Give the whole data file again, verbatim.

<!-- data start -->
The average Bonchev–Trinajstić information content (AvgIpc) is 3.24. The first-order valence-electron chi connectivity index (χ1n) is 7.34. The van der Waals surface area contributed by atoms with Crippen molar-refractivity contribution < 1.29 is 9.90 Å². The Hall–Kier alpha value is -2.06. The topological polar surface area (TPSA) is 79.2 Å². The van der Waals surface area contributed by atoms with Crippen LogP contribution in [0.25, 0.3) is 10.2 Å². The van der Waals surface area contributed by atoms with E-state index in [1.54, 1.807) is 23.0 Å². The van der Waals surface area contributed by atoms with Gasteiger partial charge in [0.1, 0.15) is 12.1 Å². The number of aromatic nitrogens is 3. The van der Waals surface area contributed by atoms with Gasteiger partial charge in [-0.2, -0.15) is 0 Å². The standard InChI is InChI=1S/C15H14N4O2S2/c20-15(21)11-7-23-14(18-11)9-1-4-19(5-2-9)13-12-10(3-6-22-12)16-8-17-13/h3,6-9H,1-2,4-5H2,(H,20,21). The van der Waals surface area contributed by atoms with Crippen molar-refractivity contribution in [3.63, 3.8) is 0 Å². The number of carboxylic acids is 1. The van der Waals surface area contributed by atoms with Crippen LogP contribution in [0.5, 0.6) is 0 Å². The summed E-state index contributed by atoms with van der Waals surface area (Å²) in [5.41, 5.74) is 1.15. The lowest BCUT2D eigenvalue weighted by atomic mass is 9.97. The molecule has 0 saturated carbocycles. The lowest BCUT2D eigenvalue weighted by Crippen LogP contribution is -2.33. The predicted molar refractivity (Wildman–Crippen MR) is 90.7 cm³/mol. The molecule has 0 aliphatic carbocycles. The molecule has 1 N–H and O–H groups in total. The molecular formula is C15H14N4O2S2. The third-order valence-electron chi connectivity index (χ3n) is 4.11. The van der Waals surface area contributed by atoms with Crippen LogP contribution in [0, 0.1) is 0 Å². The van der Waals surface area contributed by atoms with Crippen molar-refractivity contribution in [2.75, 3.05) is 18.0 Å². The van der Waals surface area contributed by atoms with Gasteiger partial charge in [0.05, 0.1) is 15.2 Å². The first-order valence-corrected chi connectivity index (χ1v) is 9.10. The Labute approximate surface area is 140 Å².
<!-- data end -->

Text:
The average Bonchev–Trinajstić information content (AvgIpc) is 3.24. The first-order valence-electron chi connectivity index (χ1n) is 7.34. The van der Waals surface area contributed by atoms with Crippen molar-refractivity contribution < 1.29 is 9.90 Å². The Hall–Kier alpha value is -2.06. The topological polar surface area (TPSA) is 79.2 Å². The van der Waals surface area contributed by atoms with Crippen LogP contribution in [0.25, 0.3) is 10.2 Å². The van der Waals surface area contributed by atoms with E-state index in [1.54, 1.807) is 23.0 Å². The van der Waals surface area contributed by atoms with Gasteiger partial charge in [0.1, 0.15) is 12.1 Å². The number of aromatic nitrogens is 3. The van der Waals surface area contributed by atoms with Gasteiger partial charge in [-0.2, -0.15) is 0 Å². The standard InChI is InChI=1S/C15H14N4O2S2/c20-15(21)11-7-23-14(18-11)9-1-4-19(5-2-9)13-12-10(3-6-22-12)16-8-17-13/h3,6-9H,1-2,4-5H2,(H,20,21). The van der Waals surface area contributed by atoms with Crippen molar-refractivity contribution in [3.63, 3.8) is 0 Å². The number of carboxylic acids is 1. The van der Waals surface area contributed by atoms with Crippen LogP contribution in [0.5, 0.6) is 0 Å². The summed E-state index contributed by atoms with van der Waals surface area (Å²) in [5.41, 5.74) is 1.15. The lowest BCUT2D eigenvalue weighted by atomic mass is 9.97. The molecule has 0 saturated carbocycles. The lowest BCUT2D eigenvalue weighted by Crippen LogP contribution is -2.33. The predicted molar refractivity (Wildman–Crippen MR) is 90.7 cm³/mol. The molecule has 0 aliphatic carbocycles. The molecule has 1 N–H and O–H groups in total. The molecular formula is C15H14N4O2S2. The third-order valence-electron chi connectivity index (χ3n) is 4.11. The van der Waals surface area contributed by atoms with Crippen LogP contribution in [0, 0.1) is 0 Å². The van der Waals surface area contributed by atoms with Crippen molar-refractivity contribution in [2.75, 3.05) is 18.0 Å². The van der Waals surface area contributed by atoms with Gasteiger partial charge in [0.05, 0.1) is 15.2 Å². The first-order valence-corrected chi connectivity index (χ1v) is 9.10. The Labute approximate surface area is 140 Å².